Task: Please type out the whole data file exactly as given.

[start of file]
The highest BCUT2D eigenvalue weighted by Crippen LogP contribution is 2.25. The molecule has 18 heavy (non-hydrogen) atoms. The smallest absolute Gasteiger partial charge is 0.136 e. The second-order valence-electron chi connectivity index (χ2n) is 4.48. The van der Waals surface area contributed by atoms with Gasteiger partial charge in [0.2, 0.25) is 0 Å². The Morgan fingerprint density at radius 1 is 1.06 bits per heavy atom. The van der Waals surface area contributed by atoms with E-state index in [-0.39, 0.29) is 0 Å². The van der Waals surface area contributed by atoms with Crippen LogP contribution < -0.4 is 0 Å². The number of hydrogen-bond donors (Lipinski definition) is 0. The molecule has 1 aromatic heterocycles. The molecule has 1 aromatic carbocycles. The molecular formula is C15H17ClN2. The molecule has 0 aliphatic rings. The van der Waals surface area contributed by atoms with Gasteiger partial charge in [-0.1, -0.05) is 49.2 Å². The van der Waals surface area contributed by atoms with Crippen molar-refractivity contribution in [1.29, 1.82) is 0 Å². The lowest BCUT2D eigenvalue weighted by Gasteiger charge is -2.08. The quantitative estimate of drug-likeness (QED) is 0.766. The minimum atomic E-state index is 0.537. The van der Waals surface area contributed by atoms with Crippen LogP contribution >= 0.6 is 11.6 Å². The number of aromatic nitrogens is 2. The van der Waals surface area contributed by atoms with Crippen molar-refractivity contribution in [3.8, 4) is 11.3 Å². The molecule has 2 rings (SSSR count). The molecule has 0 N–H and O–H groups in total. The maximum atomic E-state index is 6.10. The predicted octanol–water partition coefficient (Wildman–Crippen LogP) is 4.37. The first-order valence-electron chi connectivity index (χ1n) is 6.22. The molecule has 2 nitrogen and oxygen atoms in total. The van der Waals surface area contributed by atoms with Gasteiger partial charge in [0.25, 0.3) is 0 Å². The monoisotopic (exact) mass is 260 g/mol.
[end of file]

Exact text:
The highest BCUT2D eigenvalue weighted by Crippen LogP contribution is 2.25. The molecule has 18 heavy (non-hydrogen) atoms. The smallest absolute Gasteiger partial charge is 0.136 e. The second-order valence-electron chi connectivity index (χ2n) is 4.48. The van der Waals surface area contributed by atoms with Gasteiger partial charge in [0.2, 0.25) is 0 Å². The Morgan fingerprint density at radius 1 is 1.06 bits per heavy atom. The van der Waals surface area contributed by atoms with E-state index in [-0.39, 0.29) is 0 Å². The van der Waals surface area contributed by atoms with Crippen LogP contribution < -0.4 is 0 Å². The number of hydrogen-bond donors (Lipinski definition) is 0. The molecule has 1 aromatic heterocycles. The molecule has 1 aromatic carbocycles. The molecular formula is C15H17ClN2. The molecule has 0 aliphatic rings. The van der Waals surface area contributed by atoms with Gasteiger partial charge in [-0.1, -0.05) is 49.2 Å². The van der Waals surface area contributed by atoms with Crippen molar-refractivity contribution in [1.29, 1.82) is 0 Å². The lowest BCUT2D eigenvalue weighted by Gasteiger charge is -2.08. The quantitative estimate of drug-likeness (QED) is 0.766. The minimum atomic E-state index is 0.537. The van der Waals surface area contributed by atoms with Crippen LogP contribution >= 0.6 is 11.6 Å². The number of aromatic nitrogens is 2. The van der Waals surface area contributed by atoms with Crippen molar-refractivity contribution in [3.8, 4) is 11.3 Å². The molecule has 2 rings (SSSR count). The molecule has 0 N–H and O–H groups in total. The maximum atomic E-state index is 6.10. The predicted octanol–water partition coefficient (Wildman–Crippen LogP) is 4.37. The first-order valence-electron chi connectivity index (χ1n) is 6.22. The molecule has 2 nitrogen and oxygen atoms in total. The van der Waals surface area contributed by atoms with Gasteiger partial charge in [0.25, 0.3) is 0 Å². The monoisotopic (exact) mass is 260 g/mol.